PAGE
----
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Obesity (Silver Spring). 2006 Oct;14(10):1708-15.

Impact of obesity in intima media thickness of carotid arteries.

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Department of Clinical Therapeutics, Alexandra Hospital, National and Kapodestrial University, Athens, Greece.



To explore differences in intima media thickness (IMT) of the carotid arteries induced by differences in BMI.


Data from 3173 consecutive subjects, who were referred to our Hypertension Center from 1998 to 2004, were reviewed. Criteria for patients to be considered for further analysis included no past or concurrent antihypertensive medication, no concurrent medication with the potential to raise blood pressure (BP) (e.g., prednisone), and no clinical signs or laboratory evidence of secondary causes of hypertension. Our population was divided into four groups according to NIH criteria for obesity: underweight, normal weight, overweight, and obese. BMI, mean IMT of internal carotid arteries, and 24-hour BP values were available for all subjects. Five hundred thirty six subjects of the four groups, matched for age, gender, and mean 24-hour BP values, were included in the analysis.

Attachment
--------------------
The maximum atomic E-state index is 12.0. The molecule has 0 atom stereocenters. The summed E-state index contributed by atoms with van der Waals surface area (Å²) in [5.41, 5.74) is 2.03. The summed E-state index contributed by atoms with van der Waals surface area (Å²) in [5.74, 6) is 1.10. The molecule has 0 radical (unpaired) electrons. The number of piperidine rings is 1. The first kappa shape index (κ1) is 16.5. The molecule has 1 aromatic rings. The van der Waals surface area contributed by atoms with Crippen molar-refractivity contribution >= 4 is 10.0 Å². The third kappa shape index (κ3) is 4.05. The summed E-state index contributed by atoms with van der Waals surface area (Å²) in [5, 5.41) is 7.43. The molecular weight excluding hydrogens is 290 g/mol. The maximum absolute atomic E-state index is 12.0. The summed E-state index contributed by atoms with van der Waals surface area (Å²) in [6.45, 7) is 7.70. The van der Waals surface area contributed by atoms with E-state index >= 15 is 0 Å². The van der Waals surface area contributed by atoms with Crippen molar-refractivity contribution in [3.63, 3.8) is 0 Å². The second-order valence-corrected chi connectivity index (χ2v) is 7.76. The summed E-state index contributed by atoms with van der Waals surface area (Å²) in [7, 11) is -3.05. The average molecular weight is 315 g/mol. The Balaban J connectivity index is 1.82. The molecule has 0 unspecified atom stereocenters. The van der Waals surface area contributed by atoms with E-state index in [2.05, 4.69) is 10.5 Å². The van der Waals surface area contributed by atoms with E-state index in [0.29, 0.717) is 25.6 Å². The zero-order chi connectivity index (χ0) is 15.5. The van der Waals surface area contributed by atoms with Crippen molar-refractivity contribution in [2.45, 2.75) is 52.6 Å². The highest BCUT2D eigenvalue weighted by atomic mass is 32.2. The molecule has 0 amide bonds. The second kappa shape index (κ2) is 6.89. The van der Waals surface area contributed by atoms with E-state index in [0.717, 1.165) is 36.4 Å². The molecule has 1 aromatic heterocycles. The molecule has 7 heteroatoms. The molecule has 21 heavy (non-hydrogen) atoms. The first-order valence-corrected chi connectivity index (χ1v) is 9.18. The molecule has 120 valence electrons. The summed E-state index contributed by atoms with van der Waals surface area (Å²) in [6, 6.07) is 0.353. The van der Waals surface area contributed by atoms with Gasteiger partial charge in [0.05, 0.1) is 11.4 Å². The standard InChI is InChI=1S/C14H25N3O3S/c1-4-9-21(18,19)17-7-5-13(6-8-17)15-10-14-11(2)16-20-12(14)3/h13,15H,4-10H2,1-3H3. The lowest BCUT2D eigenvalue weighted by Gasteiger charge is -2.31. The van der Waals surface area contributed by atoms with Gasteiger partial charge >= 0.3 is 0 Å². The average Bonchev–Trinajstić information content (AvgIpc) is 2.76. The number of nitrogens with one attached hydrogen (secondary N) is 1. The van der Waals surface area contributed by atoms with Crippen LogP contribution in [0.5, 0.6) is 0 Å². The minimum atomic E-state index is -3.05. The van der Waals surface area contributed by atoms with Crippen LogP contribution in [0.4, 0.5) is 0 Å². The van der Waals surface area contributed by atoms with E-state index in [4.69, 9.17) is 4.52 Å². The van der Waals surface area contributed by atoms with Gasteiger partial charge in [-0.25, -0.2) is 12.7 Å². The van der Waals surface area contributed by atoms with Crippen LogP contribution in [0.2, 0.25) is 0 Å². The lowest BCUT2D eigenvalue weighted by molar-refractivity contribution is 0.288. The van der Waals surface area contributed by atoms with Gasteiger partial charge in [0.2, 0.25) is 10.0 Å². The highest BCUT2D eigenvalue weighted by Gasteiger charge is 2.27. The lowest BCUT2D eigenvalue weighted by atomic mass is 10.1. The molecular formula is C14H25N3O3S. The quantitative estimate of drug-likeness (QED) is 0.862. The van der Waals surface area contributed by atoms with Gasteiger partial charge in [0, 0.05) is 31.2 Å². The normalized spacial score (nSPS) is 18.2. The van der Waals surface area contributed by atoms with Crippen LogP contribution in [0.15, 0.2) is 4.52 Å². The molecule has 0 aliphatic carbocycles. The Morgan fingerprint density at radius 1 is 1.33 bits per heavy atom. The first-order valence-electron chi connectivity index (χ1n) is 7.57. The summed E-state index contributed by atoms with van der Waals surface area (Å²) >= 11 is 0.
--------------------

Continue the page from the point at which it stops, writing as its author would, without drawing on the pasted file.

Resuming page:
Mean IMT of internal carotid arteries was increased with increasing BMI. Mean IMT was significantly higher in obese subjects compared with normal-weight (p < 0.01) and underweight (p < 0.001) subjects. Mean IMT was significantly higher in overweight subjects compared with normal-weight ones (p < 0.05). Furthermore, multivariate regression analysis in obese subjects revealed that fasting serum glucose was independently associated with IMT.


Obesity may be an important factor for carotid atherosclerosis, and at least some of the effects of obesity are independent of the BP levels. Fasting serum glucose levels in obese subjects may play an important role in carotid atherosclerosis.

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